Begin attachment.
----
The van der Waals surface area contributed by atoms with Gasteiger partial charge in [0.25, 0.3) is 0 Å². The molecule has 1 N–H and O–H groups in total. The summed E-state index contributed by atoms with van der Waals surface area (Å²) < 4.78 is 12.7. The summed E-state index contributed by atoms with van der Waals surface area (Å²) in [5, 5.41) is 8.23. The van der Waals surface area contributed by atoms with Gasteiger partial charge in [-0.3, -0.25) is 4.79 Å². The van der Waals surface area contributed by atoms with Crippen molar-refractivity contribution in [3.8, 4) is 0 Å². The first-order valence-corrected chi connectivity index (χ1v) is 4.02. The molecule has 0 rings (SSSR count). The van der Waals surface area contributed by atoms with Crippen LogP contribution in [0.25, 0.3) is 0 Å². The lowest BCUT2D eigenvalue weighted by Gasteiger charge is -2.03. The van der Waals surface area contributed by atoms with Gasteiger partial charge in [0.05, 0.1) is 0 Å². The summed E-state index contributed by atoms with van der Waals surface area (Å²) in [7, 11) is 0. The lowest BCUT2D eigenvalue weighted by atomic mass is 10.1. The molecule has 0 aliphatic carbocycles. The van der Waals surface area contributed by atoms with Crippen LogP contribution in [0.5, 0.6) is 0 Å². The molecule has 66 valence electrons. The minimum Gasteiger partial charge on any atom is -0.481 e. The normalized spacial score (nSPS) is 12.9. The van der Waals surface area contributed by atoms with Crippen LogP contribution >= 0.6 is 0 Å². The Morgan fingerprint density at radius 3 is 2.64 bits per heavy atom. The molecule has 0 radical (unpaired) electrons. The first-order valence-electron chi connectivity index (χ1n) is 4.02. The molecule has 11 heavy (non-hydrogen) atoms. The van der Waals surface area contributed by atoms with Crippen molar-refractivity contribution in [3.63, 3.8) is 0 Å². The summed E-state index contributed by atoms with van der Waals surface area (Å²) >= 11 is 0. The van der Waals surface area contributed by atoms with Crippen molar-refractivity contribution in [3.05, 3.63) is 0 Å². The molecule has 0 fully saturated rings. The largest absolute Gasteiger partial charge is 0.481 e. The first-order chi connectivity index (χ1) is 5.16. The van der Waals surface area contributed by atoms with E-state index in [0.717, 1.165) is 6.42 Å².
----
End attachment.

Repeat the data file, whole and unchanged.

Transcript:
The van der Waals surface area contributed by atoms with Gasteiger partial charge in [0.25, 0.3) is 0 Å². The molecule has 1 N–H and O–H groups in total. The summed E-state index contributed by atoms with van der Waals surface area (Å²) < 4.78 is 12.7. The summed E-state index contributed by atoms with van der Waals surface area (Å²) in [5, 5.41) is 8.23. The van der Waals surface area contributed by atoms with Gasteiger partial charge in [-0.3, -0.25) is 4.79 Å². The van der Waals surface area contributed by atoms with Crippen molar-refractivity contribution in [3.8, 4) is 0 Å². The first-order valence-corrected chi connectivity index (χ1v) is 4.02. The molecule has 0 rings (SSSR count). The van der Waals surface area contributed by atoms with Crippen LogP contribution in [0.25, 0.3) is 0 Å². The lowest BCUT2D eigenvalue weighted by Gasteiger charge is -2.03. The van der Waals surface area contributed by atoms with Gasteiger partial charge in [0.05, 0.1) is 0 Å². The summed E-state index contributed by atoms with van der Waals surface area (Å²) in [7, 11) is 0. The lowest BCUT2D eigenvalue weighted by atomic mass is 10.1. The molecule has 0 aliphatic carbocycles. The van der Waals surface area contributed by atoms with Crippen LogP contribution in [0.5, 0.6) is 0 Å². The molecule has 66 valence electrons. The minimum Gasteiger partial charge on any atom is -0.481 e. The normalized spacial score (nSPS) is 12.9. The van der Waals surface area contributed by atoms with Crippen LogP contribution >= 0.6 is 0 Å². The Morgan fingerprint density at radius 3 is 2.64 bits per heavy atom. The molecule has 0 radical (unpaired) electrons. The first-order valence-electron chi connectivity index (χ1n) is 4.02. The molecule has 11 heavy (non-hydrogen) atoms. The van der Waals surface area contributed by atoms with Crippen molar-refractivity contribution in [3.63, 3.8) is 0 Å². The summed E-state index contributed by atoms with van der Waals surface area (Å²) >= 11 is 0. The van der Waals surface area contributed by atoms with Crippen molar-refractivity contribution in [3.05, 3.63) is 0 Å². The molecule has 0 fully saturated rings. The largest absolute Gasteiger partial charge is 0.481 e. The first-order chi connectivity index (χ1) is 5.16. The van der Waals surface area contributed by atoms with E-state index in [0.717, 1.165) is 6.42 Å².